3. Digital Terrain Modeling (DTM) - Now that we have the position calculated and monitored for a given rover, we need relative position to a desired design. This reference is the digital terrain model. In the simplest sense, software subtracts the RTK position on the rover from that point on the DTM. If your application is grading, that difference is presented as a cut or fill differential (or on grade if they match).

Entry Point then Scale
The core technology that makes up a 3D machine guidance or control system exists in a man rover GNSS system with appropriate software. As described above, the intersection and vertical difference between existing and design surfaces offer basic cut/fill/on grade. of the same technology A few years ago, I wrote “The Most Affordable Entry Point into 3D Machine Control.” he logic still applies today.

“These 3D supervisor systems vary in their configurations but generally consist of an RTK GNSS receiver and a ruggedized field computer loaded with application centric software. These can be mounted in a pickup truck, ATV or on a GPS pole for use as a man rover/walk about. I have seen some of these systems also mounted in machines offering basic cut and fill, although the screens can be small and difficult to see. The rover does require a "correction" generally provided by a base station (static GNSS receiver) or from a 3rd party network provider.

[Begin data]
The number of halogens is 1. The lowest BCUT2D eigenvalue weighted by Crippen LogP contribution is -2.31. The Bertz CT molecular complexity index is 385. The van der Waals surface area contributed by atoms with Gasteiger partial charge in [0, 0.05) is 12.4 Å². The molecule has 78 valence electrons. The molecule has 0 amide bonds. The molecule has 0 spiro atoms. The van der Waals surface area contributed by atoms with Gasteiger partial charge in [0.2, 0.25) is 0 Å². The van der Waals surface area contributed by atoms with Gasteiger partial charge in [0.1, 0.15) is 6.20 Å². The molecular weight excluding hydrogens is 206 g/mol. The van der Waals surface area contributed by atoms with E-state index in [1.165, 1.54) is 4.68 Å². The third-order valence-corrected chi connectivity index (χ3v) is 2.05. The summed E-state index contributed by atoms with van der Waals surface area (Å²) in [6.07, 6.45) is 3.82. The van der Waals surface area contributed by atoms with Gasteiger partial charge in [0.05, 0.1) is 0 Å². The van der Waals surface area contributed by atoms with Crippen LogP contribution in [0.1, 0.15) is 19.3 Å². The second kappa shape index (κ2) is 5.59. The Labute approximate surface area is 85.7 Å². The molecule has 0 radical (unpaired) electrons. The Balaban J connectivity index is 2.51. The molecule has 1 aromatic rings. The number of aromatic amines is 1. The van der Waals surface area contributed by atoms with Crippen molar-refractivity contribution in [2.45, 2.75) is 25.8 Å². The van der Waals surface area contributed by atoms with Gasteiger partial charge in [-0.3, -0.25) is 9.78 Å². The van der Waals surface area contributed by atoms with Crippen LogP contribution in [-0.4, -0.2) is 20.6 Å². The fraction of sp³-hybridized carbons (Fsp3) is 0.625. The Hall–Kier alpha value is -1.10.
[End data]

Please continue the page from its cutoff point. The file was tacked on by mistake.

The site supervisor rover prices can range from $13,000 to $18,000 plus the fee for using a network correction. If you are using a base station, add another $8,000 to $22,000 depending on configuration. These prices are much lower than a typical 3D machine control system, i.e., installed on excavators, dozers or graders, that can cost from $25,000 to $75,000 per machine depending on machine type, configuration and application.

The price makes the supervisor system a good first step.